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One mistake spells trouble for Stammen
Question of the Day
At the end of what was perhaps his final night on a big league mound for a while, Craig Stammen could only sigh at the one costly pitch he threw to the Boston Red Sox. The other 85 offerings the Washington Nationals rookie hurled up there at one of the sport’s most potent lineups were mostly effective. But that one - a full-count change-up to David Ortiz in the top of the fourth - still weighed on his mind.
“That was a pretty big mental mistake on my part,” he said. “I’ve got to be able to shake that pitch off and throw what I wanted to throw.”
Rather than shake off catcher Wil Nieves and stick with his bread-and-butter fastball, Stammen instead heaved an 83 mph change-up over the plate and up in the zone. And Ortiz tattooed it. By the time the ball landed some 425 feet from the plate in dead center field, the Red Sox had the defining blow in what became a 6-4 victory over the Nationals.
“The whole game was based on that 3-2 change-up to David,” Washington manager Manny Acta said. “I think next time around, he’ll know that he has to go to his best pitch in that type of situation.”
These are the lessons a rookie starter must learn. And since the Nationals have four rookies in their starting rotation, there are plenty of lessons these young pitchers are learning during an otherwise wretched season.
Wednesday’s loss, which came before a record-setting crowd of 41,530 at Nationals Park, was only the latest in a long list of frustrating setbacks for a Washington club that continues to show pluck in battling to the final out but all too often can’t do quite enough to win more games.
“We battled hard today,” Acta said. “When we play a team of that category, we have to play perfect baseball.”
The Nationals didn’t play a perfect game Wednesday and as such lost their second straight to the American League East leaders, who again had a huge contingent of fans cheering their every move in a visiting ballpark.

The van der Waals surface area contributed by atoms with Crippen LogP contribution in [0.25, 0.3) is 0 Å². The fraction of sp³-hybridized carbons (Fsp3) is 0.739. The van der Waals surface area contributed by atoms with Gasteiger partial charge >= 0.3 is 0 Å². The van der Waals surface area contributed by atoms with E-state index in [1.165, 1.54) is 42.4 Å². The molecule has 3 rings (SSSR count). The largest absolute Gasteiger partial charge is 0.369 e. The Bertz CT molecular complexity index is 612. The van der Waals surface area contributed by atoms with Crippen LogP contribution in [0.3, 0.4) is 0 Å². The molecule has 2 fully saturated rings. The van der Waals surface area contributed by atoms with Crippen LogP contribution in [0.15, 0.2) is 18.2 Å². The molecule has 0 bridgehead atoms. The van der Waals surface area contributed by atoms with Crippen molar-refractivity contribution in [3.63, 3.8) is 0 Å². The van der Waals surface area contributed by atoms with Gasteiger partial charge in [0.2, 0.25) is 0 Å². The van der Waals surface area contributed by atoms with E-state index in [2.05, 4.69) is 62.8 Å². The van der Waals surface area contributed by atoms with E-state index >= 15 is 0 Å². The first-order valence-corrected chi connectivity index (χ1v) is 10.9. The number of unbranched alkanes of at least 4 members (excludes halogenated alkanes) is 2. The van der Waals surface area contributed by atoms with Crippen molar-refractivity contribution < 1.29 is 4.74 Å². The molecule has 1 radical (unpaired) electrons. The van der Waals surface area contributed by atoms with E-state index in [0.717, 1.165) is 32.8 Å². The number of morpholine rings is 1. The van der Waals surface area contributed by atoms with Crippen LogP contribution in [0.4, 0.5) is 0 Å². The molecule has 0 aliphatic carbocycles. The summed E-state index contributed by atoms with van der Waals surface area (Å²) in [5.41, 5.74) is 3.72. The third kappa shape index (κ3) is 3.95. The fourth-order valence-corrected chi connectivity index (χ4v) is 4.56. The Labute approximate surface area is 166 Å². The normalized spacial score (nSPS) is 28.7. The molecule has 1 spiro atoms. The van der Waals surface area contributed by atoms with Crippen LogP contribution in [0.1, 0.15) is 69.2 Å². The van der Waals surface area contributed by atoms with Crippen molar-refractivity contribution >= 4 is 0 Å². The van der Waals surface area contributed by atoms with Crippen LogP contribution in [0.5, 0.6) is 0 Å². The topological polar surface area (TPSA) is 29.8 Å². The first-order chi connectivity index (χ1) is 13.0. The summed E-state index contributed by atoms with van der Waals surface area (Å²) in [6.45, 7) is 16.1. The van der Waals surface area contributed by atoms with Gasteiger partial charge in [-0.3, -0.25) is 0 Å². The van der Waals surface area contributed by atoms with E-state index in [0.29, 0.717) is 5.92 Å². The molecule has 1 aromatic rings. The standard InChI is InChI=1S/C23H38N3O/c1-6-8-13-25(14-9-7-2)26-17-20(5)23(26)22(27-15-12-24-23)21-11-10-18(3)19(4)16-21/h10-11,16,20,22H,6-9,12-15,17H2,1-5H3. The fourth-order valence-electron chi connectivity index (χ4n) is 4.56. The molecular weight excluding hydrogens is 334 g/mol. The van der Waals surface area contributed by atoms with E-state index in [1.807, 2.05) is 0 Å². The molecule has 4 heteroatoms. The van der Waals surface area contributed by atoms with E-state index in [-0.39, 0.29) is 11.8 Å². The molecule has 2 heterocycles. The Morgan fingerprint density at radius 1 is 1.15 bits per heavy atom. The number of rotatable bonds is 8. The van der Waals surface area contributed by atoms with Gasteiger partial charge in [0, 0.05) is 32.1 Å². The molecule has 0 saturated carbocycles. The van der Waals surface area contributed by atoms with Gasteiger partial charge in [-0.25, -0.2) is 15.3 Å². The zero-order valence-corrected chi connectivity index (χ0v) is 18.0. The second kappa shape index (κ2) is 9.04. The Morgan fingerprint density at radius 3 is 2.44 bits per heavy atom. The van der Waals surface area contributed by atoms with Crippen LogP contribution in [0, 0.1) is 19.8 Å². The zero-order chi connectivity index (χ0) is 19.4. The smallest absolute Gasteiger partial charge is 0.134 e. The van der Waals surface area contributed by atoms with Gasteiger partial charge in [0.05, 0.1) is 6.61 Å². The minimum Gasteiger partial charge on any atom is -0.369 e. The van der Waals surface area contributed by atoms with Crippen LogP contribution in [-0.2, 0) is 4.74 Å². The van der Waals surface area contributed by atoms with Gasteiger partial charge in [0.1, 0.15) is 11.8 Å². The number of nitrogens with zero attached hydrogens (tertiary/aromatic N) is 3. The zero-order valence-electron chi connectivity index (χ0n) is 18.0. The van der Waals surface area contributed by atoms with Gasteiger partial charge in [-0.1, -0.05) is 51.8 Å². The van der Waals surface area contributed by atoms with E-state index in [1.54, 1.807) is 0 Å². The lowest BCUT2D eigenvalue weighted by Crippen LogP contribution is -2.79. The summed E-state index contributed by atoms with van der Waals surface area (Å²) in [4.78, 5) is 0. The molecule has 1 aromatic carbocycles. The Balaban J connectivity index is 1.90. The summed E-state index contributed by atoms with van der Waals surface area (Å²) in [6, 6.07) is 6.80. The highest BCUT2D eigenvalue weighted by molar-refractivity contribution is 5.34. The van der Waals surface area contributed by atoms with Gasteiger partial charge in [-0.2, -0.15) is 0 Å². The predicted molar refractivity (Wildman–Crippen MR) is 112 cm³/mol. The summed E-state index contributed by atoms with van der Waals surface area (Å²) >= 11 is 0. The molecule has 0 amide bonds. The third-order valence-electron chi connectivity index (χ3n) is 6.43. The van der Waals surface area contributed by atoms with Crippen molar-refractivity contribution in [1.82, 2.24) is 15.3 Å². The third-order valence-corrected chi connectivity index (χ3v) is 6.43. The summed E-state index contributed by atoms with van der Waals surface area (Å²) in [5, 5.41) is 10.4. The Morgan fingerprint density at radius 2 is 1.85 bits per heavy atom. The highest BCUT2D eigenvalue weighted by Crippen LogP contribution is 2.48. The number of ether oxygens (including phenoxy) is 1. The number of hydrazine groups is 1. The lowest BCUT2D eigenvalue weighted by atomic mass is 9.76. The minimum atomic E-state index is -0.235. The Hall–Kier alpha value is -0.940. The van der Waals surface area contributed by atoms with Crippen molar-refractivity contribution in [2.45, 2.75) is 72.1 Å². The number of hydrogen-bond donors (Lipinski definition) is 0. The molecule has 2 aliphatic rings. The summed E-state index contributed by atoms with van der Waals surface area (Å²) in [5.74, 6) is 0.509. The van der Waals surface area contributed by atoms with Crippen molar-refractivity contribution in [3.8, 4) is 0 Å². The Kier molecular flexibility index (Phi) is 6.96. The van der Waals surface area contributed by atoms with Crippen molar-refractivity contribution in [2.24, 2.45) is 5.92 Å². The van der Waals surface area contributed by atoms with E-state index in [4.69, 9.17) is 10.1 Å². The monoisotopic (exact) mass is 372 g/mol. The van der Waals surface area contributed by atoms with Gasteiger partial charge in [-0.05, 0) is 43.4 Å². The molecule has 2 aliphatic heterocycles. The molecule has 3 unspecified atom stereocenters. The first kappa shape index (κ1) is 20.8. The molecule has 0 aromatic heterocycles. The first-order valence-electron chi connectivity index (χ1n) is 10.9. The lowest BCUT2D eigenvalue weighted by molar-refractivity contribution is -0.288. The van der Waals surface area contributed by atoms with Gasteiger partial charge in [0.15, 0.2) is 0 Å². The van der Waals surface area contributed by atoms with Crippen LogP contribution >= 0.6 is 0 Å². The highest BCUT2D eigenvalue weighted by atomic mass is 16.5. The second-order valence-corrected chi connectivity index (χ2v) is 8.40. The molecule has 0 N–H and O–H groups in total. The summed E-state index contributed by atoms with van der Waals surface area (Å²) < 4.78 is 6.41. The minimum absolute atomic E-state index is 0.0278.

Washington (20-49) did try its best to rally from a 6-1 deficit. Josh Willingham drove in a pair of runs with a sixth-inning single, and Cristian Guzman added an RBI triple in the seventh to cut Boston’s lead to two.
But the Nationals couldn’t finish the deal. Ryan Zimmerman’s deep drive to left-center in the seventh was snagged at the wall by Jacoby Ellsbury - “I thought it had a chance,” Zimmerman said - and Red Sox lefty Hideki Okajima pitched his way out of a tense jam in the eighth to preserve his team’s lead.
Acta played every card available to him during that last failed rally, summoning slugger Adam Dunn (who had a rare day off) from the bench to face Okajima with one on and two out in the eighth.
You have to take your shot there,” Acta said, “or it might never come around again.”
Dunn, though, drew a walk, leaving the rally in the hands of fellow pinch hitter Ronnie Belliard, who fouled off four straight offerings from Okajima before flailing at a 1-2 curveball down in the zone to end the inning.
“We’re not going to quit,” Willingham said. “We got down 6-1, and we put some good at-bats together and got some runs and got back in the game. We had a chance to come back and win.”
Ultimately, the deficit created by Stammen proved too great to overcome. And that deficit was so great in large part because of Ortiz’s towering, three-run homer.
About the Author
By Orrin G. Hatch
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